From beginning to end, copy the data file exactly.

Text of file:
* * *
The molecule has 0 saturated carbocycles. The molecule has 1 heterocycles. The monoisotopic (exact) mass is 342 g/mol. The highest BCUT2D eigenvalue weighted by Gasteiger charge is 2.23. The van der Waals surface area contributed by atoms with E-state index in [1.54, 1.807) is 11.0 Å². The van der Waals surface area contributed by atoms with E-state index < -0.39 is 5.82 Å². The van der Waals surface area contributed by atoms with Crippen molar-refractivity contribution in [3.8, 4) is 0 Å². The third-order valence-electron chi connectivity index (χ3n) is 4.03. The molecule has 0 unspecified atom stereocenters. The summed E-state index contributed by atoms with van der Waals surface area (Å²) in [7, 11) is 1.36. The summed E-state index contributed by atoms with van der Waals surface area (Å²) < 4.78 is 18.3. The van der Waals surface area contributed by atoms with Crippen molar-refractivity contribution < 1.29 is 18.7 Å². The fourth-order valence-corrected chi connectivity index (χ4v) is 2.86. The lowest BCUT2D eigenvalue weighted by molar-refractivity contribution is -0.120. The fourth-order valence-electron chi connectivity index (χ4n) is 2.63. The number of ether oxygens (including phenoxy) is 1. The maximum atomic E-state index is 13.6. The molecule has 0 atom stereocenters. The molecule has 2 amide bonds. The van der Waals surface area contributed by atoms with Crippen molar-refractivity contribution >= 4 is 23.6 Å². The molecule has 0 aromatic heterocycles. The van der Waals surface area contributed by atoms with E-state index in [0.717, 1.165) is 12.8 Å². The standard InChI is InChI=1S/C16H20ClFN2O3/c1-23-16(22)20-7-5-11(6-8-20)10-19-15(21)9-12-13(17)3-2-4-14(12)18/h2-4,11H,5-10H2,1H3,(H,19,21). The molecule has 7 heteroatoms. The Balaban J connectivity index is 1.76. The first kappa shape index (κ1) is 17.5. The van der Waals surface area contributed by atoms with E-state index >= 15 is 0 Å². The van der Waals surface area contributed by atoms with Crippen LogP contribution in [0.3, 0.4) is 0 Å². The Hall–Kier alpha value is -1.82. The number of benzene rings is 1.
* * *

The molecule has 0 saturated carbocycles. The molecule has 1 heterocycles. The monoisotopic (exact) mass is 342 g/mol. The highest BCUT2D eigenvalue weighted by Gasteiger charge is 2.23. The van der Waals surface area contributed by atoms with E-state index in [1.54, 1.807) is 11.0 Å². The van der Waals surface area contributed by atoms with E-state index < -0.39 is 5.82 Å². The van der Waals surface area contributed by atoms with Crippen molar-refractivity contribution in [3.8, 4) is 0 Å². The third-order valence-electron chi connectivity index (χ3n) is 4.03. The molecule has 0 unspecified atom stereocenters. The summed E-state index contributed by atoms with van der Waals surface area (Å²) in [7, 11) is 1.36. The summed E-state index contributed by atoms with van der Waals surface area (Å²) < 4.78 is 18.3. The van der Waals surface area contributed by atoms with Crippen molar-refractivity contribution < 1.29 is 18.7 Å². The fourth-order valence-corrected chi connectivity index (χ4v) is 2.86. The lowest BCUT2D eigenvalue weighted by molar-refractivity contribution is -0.120. The fourth-order valence-electron chi connectivity index (χ4n) is 2.63. The number of ether oxygens (including phenoxy) is 1. The maximum atomic E-state index is 13.6. The molecule has 0 atom stereocenters. The molecule has 2 amide bonds. The van der Waals surface area contributed by atoms with Crippen molar-refractivity contribution >= 4 is 23.6 Å². The molecule has 0 aromatic heterocycles. The van der Waals surface area contributed by atoms with E-state index in [0.717, 1.165) is 12.8 Å². The standard InChI is InChI=1S/C16H20ClFN2O3/c1-23-16(22)20-7-5-11(6-8-20)10-19-15(21)9-12-13(17)3-2-4-14(12)18/h2-4,11H,5-10H2,1H3,(H,19,21). The molecule has 7 heteroatoms. The Balaban J connectivity index is 1.76. The first kappa shape index (κ1) is 17.5. The van der Waals surface area contributed by atoms with E-state index >= 15 is 0 Å². The van der Waals surface area contributed by atoms with Crippen LogP contribution in [0.3, 0.4) is 0 Å². The Hall–Kier alpha value is -1.82. The number of benzene rings is 1.